The Prosthetic Body and Synaesthesia



With the idea of ‘language III’, which opens up language to the dimensions of seeing and hearing or painting and music, Deleuze points to an important aspect of Beckett’s work in his own manner based on unique philosophical intuitions. Adopting a more cultural-historical approach, this chapter discusses the same subject under the rubric of synaesthesia, or cross-connections of the senses. Throughout his oeuvre, Beckett showed a keen interest in coordinating visual and acoustic senses with pictorial and musical effects in mind. Yet, Beckett was far from alone in being drawn to synaesthesia, as it was conspicuous in cultural discourse and artistic practice from the late nineteenth century to the early twentieth century. I will argue that the interest in synaesthesia was closely related to the permeation of society by media technologies invented in the late nineteenth century. I will also examine how technologies worked to divide the senses, while at the same time producing anarchic confusion of them.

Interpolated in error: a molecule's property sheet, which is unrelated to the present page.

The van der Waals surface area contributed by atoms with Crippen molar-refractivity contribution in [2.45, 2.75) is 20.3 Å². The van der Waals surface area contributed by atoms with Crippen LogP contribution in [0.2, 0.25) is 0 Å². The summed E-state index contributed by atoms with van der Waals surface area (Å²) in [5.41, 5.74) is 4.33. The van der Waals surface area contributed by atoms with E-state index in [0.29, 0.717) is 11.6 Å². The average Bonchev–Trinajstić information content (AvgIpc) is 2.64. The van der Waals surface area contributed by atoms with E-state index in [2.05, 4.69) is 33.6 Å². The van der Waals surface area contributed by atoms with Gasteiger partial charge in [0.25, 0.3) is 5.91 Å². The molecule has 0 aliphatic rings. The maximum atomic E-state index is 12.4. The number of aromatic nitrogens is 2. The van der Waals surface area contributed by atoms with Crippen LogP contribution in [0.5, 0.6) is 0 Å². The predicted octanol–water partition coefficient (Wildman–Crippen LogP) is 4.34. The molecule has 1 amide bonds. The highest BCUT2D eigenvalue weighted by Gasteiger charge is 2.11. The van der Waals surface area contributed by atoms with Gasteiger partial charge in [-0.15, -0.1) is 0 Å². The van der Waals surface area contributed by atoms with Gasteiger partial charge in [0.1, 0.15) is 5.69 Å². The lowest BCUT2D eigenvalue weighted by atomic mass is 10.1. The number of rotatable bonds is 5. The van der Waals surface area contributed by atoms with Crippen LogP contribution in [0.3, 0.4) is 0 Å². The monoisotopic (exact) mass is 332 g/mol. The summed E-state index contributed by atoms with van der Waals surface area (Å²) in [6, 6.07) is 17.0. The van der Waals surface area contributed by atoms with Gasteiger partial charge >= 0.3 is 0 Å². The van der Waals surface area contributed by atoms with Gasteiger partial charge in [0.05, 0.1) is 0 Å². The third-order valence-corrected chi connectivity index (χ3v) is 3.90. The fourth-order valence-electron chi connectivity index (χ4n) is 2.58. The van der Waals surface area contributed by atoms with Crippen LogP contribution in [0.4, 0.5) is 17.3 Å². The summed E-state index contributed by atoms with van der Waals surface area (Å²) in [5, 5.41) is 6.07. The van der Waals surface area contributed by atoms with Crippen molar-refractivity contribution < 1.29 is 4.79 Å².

Late Nineteenth Century Visual Sense Television Version Involuntary Memory Contradictory Tendency 
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© Yoshiki Tajiri 2007

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